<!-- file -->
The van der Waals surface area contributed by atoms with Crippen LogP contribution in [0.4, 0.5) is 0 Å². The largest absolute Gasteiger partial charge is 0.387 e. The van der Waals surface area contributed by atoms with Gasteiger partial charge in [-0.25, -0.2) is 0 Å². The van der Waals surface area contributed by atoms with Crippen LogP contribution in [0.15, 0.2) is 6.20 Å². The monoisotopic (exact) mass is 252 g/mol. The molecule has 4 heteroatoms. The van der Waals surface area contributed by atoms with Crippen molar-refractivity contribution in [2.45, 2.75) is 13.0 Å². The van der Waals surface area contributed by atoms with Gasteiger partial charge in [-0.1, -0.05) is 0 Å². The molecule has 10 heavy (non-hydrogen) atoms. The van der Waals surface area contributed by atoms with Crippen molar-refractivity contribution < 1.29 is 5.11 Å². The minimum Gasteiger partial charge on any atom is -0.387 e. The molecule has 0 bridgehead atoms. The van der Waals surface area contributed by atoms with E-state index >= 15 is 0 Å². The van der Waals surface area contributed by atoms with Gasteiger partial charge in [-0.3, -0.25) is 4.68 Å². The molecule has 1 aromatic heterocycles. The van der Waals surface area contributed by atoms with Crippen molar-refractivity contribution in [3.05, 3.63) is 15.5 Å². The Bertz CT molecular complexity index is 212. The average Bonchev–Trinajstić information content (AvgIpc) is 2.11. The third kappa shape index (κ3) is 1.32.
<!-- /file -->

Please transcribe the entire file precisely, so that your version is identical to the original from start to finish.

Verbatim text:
The van der Waals surface area contributed by atoms with Crippen LogP contribution in [0.4, 0.5) is 0 Å². The largest absolute Gasteiger partial charge is 0.387 e. The van der Waals surface area contributed by atoms with Gasteiger partial charge in [-0.25, -0.2) is 0 Å². The van der Waals surface area contributed by atoms with Crippen LogP contribution in [0.15, 0.2) is 6.20 Å². The monoisotopic (exact) mass is 252 g/mol. The molecule has 4 heteroatoms. The van der Waals surface area contributed by atoms with Crippen molar-refractivity contribution in [2.45, 2.75) is 13.0 Å². The van der Waals surface area contributed by atoms with Gasteiger partial charge in [-0.1, -0.05) is 0 Å². The molecule has 10 heavy (non-hydrogen) atoms. The van der Waals surface area contributed by atoms with Crippen molar-refractivity contribution < 1.29 is 5.11 Å². The minimum Gasteiger partial charge on any atom is -0.387 e. The molecule has 0 bridgehead atoms. The van der Waals surface area contributed by atoms with E-state index >= 15 is 0 Å². The van der Waals surface area contributed by atoms with Gasteiger partial charge in [-0.3, -0.25) is 4.68 Å². The molecule has 1 aromatic heterocycles. The van der Waals surface area contributed by atoms with Crippen molar-refractivity contribution in [3.05, 3.63) is 15.5 Å². The Bertz CT molecular complexity index is 212. The average Bonchev–Trinajstić information content (AvgIpc) is 2.11. The third kappa shape index (κ3) is 1.32.